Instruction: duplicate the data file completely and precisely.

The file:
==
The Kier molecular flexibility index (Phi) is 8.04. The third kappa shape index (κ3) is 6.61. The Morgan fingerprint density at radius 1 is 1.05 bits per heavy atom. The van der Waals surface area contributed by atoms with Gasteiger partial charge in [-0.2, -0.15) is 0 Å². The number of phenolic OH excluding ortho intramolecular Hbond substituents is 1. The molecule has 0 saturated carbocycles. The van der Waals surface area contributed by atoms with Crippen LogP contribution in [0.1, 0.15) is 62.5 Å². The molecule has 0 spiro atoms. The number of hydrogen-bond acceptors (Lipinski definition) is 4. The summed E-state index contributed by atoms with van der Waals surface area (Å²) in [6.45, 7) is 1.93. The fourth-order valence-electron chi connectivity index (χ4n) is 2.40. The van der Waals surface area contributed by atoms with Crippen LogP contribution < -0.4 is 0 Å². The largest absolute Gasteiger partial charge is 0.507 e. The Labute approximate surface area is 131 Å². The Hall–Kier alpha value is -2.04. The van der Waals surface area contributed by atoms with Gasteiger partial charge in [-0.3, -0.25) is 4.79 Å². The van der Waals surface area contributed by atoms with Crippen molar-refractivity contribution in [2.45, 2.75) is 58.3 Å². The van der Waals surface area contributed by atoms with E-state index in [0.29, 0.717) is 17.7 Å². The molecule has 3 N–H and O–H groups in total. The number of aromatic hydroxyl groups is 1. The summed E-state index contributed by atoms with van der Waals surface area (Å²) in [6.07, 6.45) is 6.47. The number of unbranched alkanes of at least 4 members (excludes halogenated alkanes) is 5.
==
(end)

The Kier molecular flexibility index (Phi) is 8.04. The third kappa shape index (κ3) is 6.61. The Morgan fingerprint density at radius 1 is 1.05 bits per heavy atom. The van der Waals surface area contributed by atoms with Gasteiger partial charge in [-0.2, -0.15) is 0 Å². The number of phenolic OH excluding ortho intramolecular Hbond substituents is 1. The molecule has 0 saturated carbocycles. The van der Waals surface area contributed by atoms with Crippen LogP contribution in [0.1, 0.15) is 62.5 Å². The molecule has 0 spiro atoms. The number of hydrogen-bond acceptors (Lipinski definition) is 4. The summed E-state index contributed by atoms with van der Waals surface area (Å²) in [6.45, 7) is 1.93. The fourth-order valence-electron chi connectivity index (χ4n) is 2.40. The van der Waals surface area contributed by atoms with Crippen LogP contribution < -0.4 is 0 Å². The largest absolute Gasteiger partial charge is 0.507 e. The Labute approximate surface area is 131 Å². The Hall–Kier alpha value is -2.04. The van der Waals surface area contributed by atoms with Gasteiger partial charge in [-0.3, -0.25) is 4.79 Å². The van der Waals surface area contributed by atoms with Crippen molar-refractivity contribution in [2.45, 2.75) is 58.3 Å². The van der Waals surface area contributed by atoms with E-state index in [0.29, 0.717) is 17.7 Å². The molecule has 3 N–H and O–H groups in total. The number of aromatic hydroxyl groups is 1. The summed E-state index contributed by atoms with van der Waals surface area (Å²) in [6.07, 6.45) is 6.47. The number of unbranched alkanes of at least 4 members (excludes halogenated alkanes) is 5.